The stages of language knowledge develop by stages, and it is suggested, each successive stage approach more approximates the grammar of the adult usage.
This essay is going to illustrate the different stages in language acquisition that children pass through and elicit the theories in accordance.
In the stage of "the first sounds", the noises produced by infants are simply responses to stimuli, for instance crying as a reaction to hunger. These noises sound the same in all language communities.
Consequently, usually around the sixth month, the infant begins to babble. A large variety of sounds are produced in this period, many of them do not considered occur in the language of the household. During this period, children are learning to distinguish between the sound that are part of their language, and the one which does not. In the stage of babbling, children are learnt to maintain the correct sounds and suppressed the one which are incorrect.
Usually Sometimes after one year, the acquisition progress would evolve into the stage of "first word." Children begin to use the repeatedly use same word to appoint at the same thing, it is also called holophrastic stage. According to same child-language researchers, the words in holophrastic stage serve three functions: they are either linked with a children's own action or desired action; or are used to convey emotion; or serve a naming function.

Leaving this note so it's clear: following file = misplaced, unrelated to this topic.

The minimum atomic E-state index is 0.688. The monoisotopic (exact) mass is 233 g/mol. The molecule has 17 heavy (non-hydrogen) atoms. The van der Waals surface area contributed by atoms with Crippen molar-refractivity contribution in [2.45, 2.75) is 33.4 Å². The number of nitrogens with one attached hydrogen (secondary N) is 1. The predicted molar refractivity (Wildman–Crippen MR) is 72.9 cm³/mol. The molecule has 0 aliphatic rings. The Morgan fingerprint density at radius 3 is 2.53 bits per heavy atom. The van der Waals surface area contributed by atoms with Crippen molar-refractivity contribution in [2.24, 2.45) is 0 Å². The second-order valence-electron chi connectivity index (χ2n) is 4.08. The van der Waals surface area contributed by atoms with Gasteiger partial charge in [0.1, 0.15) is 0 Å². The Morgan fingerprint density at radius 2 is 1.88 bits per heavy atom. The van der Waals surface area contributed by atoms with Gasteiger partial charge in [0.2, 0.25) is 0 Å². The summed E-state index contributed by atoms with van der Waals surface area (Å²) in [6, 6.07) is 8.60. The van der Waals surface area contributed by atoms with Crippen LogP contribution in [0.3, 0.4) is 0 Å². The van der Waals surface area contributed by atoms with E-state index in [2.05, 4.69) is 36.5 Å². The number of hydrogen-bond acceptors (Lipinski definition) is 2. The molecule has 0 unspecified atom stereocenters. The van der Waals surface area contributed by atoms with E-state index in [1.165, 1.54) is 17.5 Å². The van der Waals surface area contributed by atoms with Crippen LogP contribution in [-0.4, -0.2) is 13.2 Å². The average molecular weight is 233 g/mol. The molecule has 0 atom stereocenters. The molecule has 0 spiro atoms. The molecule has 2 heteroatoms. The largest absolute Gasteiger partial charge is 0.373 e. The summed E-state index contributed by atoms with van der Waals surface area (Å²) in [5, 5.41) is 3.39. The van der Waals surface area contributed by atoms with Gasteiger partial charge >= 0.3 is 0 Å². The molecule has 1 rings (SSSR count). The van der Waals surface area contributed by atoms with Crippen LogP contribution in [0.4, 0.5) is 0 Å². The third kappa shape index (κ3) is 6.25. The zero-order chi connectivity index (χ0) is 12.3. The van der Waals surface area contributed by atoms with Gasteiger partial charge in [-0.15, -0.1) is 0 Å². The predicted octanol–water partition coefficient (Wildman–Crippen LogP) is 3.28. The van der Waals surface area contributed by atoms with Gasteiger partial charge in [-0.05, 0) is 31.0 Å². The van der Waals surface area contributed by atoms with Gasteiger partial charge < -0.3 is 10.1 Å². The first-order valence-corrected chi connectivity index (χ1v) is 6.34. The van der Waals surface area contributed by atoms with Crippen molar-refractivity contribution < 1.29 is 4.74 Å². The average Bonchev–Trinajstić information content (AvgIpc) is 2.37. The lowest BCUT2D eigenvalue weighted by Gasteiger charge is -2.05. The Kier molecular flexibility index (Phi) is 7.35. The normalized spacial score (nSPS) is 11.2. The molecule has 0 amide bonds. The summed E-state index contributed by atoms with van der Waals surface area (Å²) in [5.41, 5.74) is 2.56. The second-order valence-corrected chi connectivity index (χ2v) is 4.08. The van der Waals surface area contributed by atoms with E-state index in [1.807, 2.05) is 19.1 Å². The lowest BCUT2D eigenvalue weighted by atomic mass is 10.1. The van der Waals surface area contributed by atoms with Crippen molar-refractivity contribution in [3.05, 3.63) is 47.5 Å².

Children will then start to produce two-word utterance around two years of age. The first utterance of the sentence usually begin start with the child's earlier holophrastic utterance, children begin to form actually two-word utterance with clear syntactic and semantic relations, each word has it own contour. During this period, there is no syntactic or morphological marker such as number, person, tense.
Between two years and two years and half years of age, a child's expressions become considerably more complex, however, it is not necessarily "three-word" sentence stage. Children start producing utterance that average between 2.3 to 3.5 morphemes, it is often sound as if they are reading a telegram, which is also called telegraphic speech, for instance "cat stand up table" and "what that"
A theory of language acquisition suggests that children learn to produce "correct" sentence because they are constantly positively reinforced by saying something is right and negatively reinforced by saying something is wrong. In fact, children do not aware what they are doing and are unable to make correction even when others pointed out. Even if syntactic correction occurred more often, it would not explain how or what children learn from such or how children discover or construct the correct grammar roles. Therefore, children do...